# Understanding Impulse and Momentum in Particle Motion

Exploring the concept of impulse and momentum in particle dynamics. Learn how these principles are used to solve problems involving force, mass, velocity, and time. Understand the impact of impulsive motion and how it affects the motion of particles in different scenarios.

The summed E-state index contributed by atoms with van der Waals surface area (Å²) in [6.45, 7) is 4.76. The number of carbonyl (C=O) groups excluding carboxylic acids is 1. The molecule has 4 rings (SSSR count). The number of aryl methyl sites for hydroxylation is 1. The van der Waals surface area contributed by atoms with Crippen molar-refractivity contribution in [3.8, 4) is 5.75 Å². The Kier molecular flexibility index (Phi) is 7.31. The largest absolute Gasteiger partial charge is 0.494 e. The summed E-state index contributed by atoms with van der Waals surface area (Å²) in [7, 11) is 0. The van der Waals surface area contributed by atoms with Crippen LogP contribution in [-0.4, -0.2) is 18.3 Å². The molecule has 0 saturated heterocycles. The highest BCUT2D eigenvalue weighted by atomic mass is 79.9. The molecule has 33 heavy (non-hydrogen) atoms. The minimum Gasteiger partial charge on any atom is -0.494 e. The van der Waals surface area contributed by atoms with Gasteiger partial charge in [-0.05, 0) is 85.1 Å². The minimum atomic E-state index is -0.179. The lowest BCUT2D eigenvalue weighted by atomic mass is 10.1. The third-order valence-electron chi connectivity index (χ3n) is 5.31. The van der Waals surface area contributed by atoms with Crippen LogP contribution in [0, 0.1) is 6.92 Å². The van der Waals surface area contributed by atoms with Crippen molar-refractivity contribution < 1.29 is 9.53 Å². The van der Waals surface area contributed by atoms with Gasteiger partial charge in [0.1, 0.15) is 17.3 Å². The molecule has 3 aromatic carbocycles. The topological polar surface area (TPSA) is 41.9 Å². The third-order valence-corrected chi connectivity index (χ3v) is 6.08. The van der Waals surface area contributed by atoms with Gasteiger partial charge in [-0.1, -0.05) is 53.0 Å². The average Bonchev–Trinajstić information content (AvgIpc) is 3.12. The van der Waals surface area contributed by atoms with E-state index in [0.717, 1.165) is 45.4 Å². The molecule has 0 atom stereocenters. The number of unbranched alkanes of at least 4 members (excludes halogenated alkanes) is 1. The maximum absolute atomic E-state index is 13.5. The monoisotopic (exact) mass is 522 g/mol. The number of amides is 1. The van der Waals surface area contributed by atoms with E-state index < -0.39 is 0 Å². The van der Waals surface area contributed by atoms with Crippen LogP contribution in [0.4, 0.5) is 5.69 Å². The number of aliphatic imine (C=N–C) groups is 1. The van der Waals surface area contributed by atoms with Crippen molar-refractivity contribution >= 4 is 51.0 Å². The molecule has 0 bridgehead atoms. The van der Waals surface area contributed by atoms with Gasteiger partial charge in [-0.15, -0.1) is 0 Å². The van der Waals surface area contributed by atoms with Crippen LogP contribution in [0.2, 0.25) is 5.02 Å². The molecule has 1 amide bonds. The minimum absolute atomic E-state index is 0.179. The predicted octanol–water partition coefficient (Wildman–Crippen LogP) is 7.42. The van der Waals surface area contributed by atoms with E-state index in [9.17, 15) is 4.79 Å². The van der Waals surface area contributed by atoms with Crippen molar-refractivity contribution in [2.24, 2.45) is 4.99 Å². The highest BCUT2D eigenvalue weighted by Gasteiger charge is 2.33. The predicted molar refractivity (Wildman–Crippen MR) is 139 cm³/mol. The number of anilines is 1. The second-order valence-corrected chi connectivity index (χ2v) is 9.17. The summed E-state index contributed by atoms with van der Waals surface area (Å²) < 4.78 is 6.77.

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**Unit IV**2 Dynamics Of Particles Review of laws of motion Newton s law Work Energy Equation of particles Impulse and Momentum Impact of elastic bodies. Introduction to vibrations - Single degree of freedom systems with and without damping**3**Impulse and Momentum A third basic method for the solution of problems dealing with the motion of particles is based on the principle of impulse and momentum This can be used to solve problems involving force, mass, velocity, and time. It is of particular interest in the solution of problems involving impulsive motion and problems involving impact This impact test between an F-4 Phantom and a rigid reinforced target was to determine the impact force as a function of time**4**Impulse and Momentum (Contd.) Consider a particle of mass m acted upon by a force F. As seen earlier, Newton s second law can be expressed in the form where mv is the linear momentum of the particle. Multiplying both sides by dt and integrating from a time t1 to a time t2 , we get Transposing the last term, The integral term is a vector known as the linear impulse, or simply the impulse, of the force F during the interval of time considered.**5**Impulse and Momentum (Contd.) The above equation expresses that when a particle is acted upon by a force F during a given time interval, the final momentum mv2 of the particle can be obtained by adding vectorially its initial momentum mv1 and the impulse of the force F during the time interval considered It can be written as When several forces act on a particle, the impulse of each of the forces must be considered. When a problem involves two particles or more, each particle can be considered separately and the above equation can be written for each particle. We can also add vectorially the momenta of all the particles and the impulses of all the forces involved as**6**Impulse and Momentum (Contd.) If no external force is exerted on the particles or, if the sum of the external forces is zero, the second term in the equation vanishes and reduced to A force acting on a particle during a very short time interval that is large enough to produce a definite change in momentum is called an impulsive force and the resulting motion is called an impulsive motion. For example, when a cricket ball is struck, the contact between bat and ball takes place during a very short time interval t. But the average value of the force F exerted by the bat on the ball is very large, and the resulting impulse F t is large enough to change the sense of motion of the ball When impulsive forces act on a particle, the impulse equation becomes**7**Problem 1 An automobile weighing 40 kN is driven down a 5 incline at a speed of60 km/h when the brakes are applied, causing a constant total braking force(applied by the road on the tires) of 15 kN. Determine the time taken by the automobile to come to a stop.**8**Solution to Problem 1 Applying the principle of impulse and momentum Wt Each force is constant in magnitude and direction, each corresponding impulse is equal to the product of the force and of the time interval t. Nt 3 60 10 = = v 16.66 m/s 1 3600 3 (40 10 ) + = 3 16.66 40 10 ( ) 1500 ( ) 0 t t 9.81 67930 68 . = . 1 = 7644 sec t 38500**9**Impact A collision between two bodies which occurs in a very small interval of time and during which the two bodies exert relatively large forces on each other is called an impact. The common normal to the surfaces in contact during the impact is called the line of impact. If the mass centers on the two colliding bodies are located on this line, the impact is a central impact. Otherwise, the impact is said to be eccentric**10**Impact (Contd.) If the velocities of the two particles are directed along the line of impact, the impact is said to be a direct impact If either or both particles move along a line other than the line of impact, the impact is said to be an oblique impact**11**Direct Central Impact Consider two particles A and B, of mass mA and mB, which are moving in the same straight line and to the right with known velocities vA and vB (as shown in Fig. a). If vA is larger than vB, particle A will eventually strike particle B. Under the impact, the two particles, will deform and, at the end of the period of deformation, they will have the same velocity u (as in Fig. b). A period of restitution will then take place, at the end of which, depending upon the magnitude of the impact forces and upon the materials involved, the two particles either will have regained their original shape or will stay permanently deformed. It is needed to determine the velocities v A and v B of the particles at the end of the period of restitution (Fig.c)**12**Direct Central Impact (Contd.) Considering first the two particles as a single system, we note that there is no impulsive, external force. Thus, the total momentum of the two particles is conserved, and we write Since all the velocities considered are directed along the same axis, we can replace the equation obtained by the following relation involving only scalar components: A positive value for any of the scalar quantities vA, vB, v A, or v B means that the corresponding vector is directed to the right; A negative value indicates that the corresponding vector is directed to the left.**13**Coefficient of Restitution To obtain the velocities v A and v B, it is necessary to establish a second relation between the scalars v A and v B . For this purpose, let us now consider the motion of particle A during the period of deformation and apply the principle of impulse and momentum. Since the only impulsive force acting on A during this period is the force P exerted by B (Fig. a), we write, using again scalar components, where the integral extends over the period of deformation. Considering now the motion of A during the period of restitution, and denoting by R the force exerted by B on A during this period (Fig. b), we have where the integral extends over the period of restitution.**14**Coefficient of Restitution (Contd.) The ratio of the magnitudes of the impulses corresponding, respectively, to the period of restitution and to the period of deformation is called the coefficient of restitution and is denoted by e. The value of the coefficient e is always between 0 and 1.(eelastic=1, eplastic=0) It depends to a large extent on the two materials involved, but it also varies considerably with the impact velocity and the shape and size of the two colliding bodies. Substituting for the two impulses and we write A similar analysis of particle B leads to the relation Adding the two Since v B v A represents the relative velocity of the two particles after impact and vA - vB represents their relative velocity before impact, formula expresses that the relative velocity of the two particles after impact can be obtained by multiplying their relative velocity before impact by the coefficient of restitution**15**Problem 2 A 20-Mg railroad car moving at a speed of 0.5 m/s to the right collides with a 35-Mg car which is at rest. If after the collision the 35-Mg car is observed to move to the right at a speed of 0.3 m/s, determine the coefficient of restitution between the two cars.**16**Solution to Problem 2 The total momentum of the two cars is conserved The coefficient of restitution is obtained by writing**17**Two identical cars A and B are at rest on a loading dock with brakes released. Car C, of a slightly different style but of the same weight, has been pushed by dockworkers and hits car B with a velocity of 1.5 m/s. Knowing that the coefficient of restitution is 0.8 between B and C and 0.5 between A and B, determine the velocity of each car after all collisions have taken place.